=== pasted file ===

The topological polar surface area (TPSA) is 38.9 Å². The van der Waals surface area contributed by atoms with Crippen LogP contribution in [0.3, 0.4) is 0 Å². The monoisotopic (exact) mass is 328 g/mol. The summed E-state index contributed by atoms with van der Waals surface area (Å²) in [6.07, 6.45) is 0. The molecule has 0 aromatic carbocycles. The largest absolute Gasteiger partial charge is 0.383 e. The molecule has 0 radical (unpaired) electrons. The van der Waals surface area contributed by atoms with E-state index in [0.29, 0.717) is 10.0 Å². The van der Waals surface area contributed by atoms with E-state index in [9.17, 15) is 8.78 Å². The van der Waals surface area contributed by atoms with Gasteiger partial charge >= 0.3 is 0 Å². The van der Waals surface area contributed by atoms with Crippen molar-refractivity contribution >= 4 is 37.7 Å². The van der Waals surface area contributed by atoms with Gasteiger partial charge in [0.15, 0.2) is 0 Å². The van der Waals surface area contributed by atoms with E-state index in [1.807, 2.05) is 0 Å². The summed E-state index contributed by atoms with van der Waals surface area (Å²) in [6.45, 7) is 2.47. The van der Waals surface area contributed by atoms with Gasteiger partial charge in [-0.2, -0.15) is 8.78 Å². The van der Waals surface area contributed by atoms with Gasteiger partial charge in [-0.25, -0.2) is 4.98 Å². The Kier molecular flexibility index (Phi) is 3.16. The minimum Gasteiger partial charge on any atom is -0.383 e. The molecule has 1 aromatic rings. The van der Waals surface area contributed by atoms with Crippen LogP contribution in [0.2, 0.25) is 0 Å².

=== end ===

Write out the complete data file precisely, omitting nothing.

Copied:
The topological polar surface area (TPSA) is 38.9 Å². The van der Waals surface area contributed by atoms with Crippen LogP contribution in [0.3, 0.4) is 0 Å². The monoisotopic (exact) mass is 328 g/mol. The summed E-state index contributed by atoms with van der Waals surface area (Å²) in [6.07, 6.45) is 0. The molecule has 0 aromatic carbocycles. The largest absolute Gasteiger partial charge is 0.383 e. The molecule has 0 radical (unpaired) electrons. The van der Waals surface area contributed by atoms with E-state index in [0.29, 0.717) is 10.0 Å². The van der Waals surface area contributed by atoms with E-state index in [9.17, 15) is 8.78 Å². The van der Waals surface area contributed by atoms with Gasteiger partial charge >= 0.3 is 0 Å². The van der Waals surface area contributed by atoms with Crippen molar-refractivity contribution >= 4 is 37.7 Å². The van der Waals surface area contributed by atoms with Gasteiger partial charge in [0.15, 0.2) is 0 Å². The van der Waals surface area contributed by atoms with E-state index in [1.807, 2.05) is 0 Å². The summed E-state index contributed by atoms with van der Waals surface area (Å²) in [6.45, 7) is 2.47. The van der Waals surface area contributed by atoms with Gasteiger partial charge in [-0.2, -0.15) is 8.78 Å². The van der Waals surface area contributed by atoms with Gasteiger partial charge in [-0.25, -0.2) is 4.98 Å². The Kier molecular flexibility index (Phi) is 3.16. The minimum Gasteiger partial charge on any atom is -0.383 e. The molecule has 1 aromatic rings. The van der Waals surface area contributed by atoms with Crippen LogP contribution in [0.2, 0.25) is 0 Å².